Candlemass-The Door To Doom

Please let me die in solitude….

Or not.

So, Candlemass is one of the legendary doom metal bands.  They were one of the early bands that took Sabbath’s lessons to heart and crafted an awesome legacy of sloooowwww fucking riffs and lyrics dripping in despair.  They’ve had a rotating cast of characters helming the frontman position for the band over the years creating distinct eras within their career.  You’ve got the hearty booming bass of Messiah Marcolin, who had two stints with the band in the late 80s and again in the early 2000s.  You had the ethereal tones of former Solitude Aeturnus vocalist Robert Lowe manning the mic in the remainder of the 2000s.  Once things with Lowe came to an end, it sounded like the remainder of the band was ready to hang up the Candlemass moniker for good.

So, The Door To Doom comes as a bit of a surprise.  Especially in light of who they managed to convince to come back for another go on the microphone.  Candlemass’ first album was a classic groundbreaking release entitled Epicus Doomicus Metallicus and the vocalist on that album was a guy named Johan Langqvist.  Langqvist was essentially a session vocalist when the album was recorded and he decided to take a pass at a permanent position as frontman for Candlemass after the album was released.  Now, 35 years later, the band somehow managed to convince him to come back and join the band for a do-over of sorts.  Part of me really wants to know what dude has been doing for the past 35 years and what made him agree to come back so many years after the debut album.  I really hope he has been an accountant or something.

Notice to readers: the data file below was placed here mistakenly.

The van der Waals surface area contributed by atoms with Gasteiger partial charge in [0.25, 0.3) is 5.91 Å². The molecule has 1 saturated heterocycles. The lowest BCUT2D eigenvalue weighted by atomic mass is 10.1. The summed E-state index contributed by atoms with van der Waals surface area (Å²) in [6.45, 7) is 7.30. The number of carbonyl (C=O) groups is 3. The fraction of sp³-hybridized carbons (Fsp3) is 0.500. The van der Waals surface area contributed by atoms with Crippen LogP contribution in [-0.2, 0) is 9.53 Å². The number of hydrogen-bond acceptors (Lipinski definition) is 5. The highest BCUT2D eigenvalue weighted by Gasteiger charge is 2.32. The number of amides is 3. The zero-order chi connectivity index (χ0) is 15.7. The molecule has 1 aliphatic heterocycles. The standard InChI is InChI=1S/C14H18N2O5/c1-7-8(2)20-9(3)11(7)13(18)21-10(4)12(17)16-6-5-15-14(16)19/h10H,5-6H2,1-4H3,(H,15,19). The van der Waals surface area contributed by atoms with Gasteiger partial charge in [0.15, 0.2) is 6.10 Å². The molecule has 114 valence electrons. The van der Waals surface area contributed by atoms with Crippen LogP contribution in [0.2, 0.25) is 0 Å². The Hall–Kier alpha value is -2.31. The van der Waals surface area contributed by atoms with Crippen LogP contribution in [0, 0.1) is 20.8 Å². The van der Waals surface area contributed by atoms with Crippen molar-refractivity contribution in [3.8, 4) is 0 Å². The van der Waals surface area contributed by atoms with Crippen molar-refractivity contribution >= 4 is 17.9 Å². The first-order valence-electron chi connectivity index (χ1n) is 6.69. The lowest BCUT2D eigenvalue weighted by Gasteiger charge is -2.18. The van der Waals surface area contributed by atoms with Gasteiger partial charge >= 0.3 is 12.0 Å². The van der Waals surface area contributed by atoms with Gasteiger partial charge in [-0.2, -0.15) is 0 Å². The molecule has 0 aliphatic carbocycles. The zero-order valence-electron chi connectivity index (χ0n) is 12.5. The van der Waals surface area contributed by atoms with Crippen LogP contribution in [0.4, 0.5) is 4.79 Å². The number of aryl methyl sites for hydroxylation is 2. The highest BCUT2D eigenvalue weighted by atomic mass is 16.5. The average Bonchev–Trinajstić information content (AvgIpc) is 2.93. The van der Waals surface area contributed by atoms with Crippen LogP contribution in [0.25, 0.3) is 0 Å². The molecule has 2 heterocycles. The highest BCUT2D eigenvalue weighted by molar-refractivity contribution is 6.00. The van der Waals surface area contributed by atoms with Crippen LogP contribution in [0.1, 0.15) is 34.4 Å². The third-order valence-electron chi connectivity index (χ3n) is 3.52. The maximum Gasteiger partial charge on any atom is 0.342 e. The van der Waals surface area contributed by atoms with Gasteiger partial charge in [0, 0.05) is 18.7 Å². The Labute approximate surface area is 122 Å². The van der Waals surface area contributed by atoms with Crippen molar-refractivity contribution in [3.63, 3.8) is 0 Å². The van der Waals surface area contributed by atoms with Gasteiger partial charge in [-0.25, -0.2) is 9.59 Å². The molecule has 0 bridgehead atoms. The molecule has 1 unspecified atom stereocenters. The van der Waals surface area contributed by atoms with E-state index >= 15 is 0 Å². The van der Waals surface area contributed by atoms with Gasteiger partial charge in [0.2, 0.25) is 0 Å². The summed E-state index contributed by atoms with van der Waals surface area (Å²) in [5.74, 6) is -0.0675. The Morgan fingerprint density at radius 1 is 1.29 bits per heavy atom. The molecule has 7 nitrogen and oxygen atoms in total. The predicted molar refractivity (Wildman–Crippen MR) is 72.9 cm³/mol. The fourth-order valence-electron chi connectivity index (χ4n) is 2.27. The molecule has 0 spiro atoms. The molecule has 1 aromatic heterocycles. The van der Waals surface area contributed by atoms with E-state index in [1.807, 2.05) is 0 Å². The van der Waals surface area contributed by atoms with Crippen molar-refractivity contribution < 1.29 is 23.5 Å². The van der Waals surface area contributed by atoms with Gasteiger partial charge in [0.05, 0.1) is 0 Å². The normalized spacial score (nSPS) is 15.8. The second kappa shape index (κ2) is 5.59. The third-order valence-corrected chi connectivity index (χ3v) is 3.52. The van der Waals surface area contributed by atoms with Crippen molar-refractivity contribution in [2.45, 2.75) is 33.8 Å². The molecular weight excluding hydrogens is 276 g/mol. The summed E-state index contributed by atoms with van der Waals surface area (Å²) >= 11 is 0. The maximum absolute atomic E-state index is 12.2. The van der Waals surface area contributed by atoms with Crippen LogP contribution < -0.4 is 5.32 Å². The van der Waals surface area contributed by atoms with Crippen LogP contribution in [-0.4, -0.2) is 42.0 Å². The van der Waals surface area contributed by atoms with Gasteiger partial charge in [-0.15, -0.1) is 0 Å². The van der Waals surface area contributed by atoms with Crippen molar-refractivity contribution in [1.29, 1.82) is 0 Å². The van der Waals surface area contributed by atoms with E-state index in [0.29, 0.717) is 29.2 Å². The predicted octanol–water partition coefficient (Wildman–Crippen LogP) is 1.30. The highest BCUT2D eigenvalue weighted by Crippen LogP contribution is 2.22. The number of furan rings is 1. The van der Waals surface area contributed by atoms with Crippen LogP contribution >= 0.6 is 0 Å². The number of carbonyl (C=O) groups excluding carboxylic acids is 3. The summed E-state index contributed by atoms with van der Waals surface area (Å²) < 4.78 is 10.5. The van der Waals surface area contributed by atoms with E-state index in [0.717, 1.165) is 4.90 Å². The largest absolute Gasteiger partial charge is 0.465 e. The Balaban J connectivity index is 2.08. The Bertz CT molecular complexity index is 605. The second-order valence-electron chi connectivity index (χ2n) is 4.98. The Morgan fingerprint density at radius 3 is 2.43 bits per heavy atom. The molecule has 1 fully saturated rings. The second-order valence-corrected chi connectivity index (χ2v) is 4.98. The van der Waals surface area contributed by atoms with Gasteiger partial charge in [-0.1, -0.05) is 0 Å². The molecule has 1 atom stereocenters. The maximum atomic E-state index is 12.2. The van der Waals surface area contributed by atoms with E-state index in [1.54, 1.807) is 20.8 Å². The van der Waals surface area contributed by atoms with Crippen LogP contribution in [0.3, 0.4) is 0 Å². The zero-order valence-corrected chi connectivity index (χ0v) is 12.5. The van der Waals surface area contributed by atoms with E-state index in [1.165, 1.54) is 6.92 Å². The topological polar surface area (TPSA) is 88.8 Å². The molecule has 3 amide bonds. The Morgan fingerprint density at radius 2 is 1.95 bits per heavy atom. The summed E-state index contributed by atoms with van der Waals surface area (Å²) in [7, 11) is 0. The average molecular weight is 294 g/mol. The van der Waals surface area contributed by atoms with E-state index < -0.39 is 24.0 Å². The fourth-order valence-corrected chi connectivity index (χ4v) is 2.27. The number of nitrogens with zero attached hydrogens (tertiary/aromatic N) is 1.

In addition to bringing back the vocalist from the first album, they also managed to get Tony Fucking Iommi to lay down a guest lead on one of the songs (Astorolus).  Think about that for a moment.  The dude who was instrumental in creating heavy metal in the first place and who was the primary influence on your band agrees to contribute to one of your albums.  Humbling shit, that right there.

Anyway, the album is basically what you would expect from Candlemass.  It’s a doom metal record.  Slow, chunky riffs.  Melancholic vocals and lyrics.  A bit of Satan thrown in for good measure.  It’s not the best album they have produced in their lengthy career, but it’s good.  It’s nice that they haven’t hung up their axes just yet when they are still capable of producing what is really a celebration of their past and a clarion for a possible new era of the band.  Cheers!

3.5 flip flops out of 5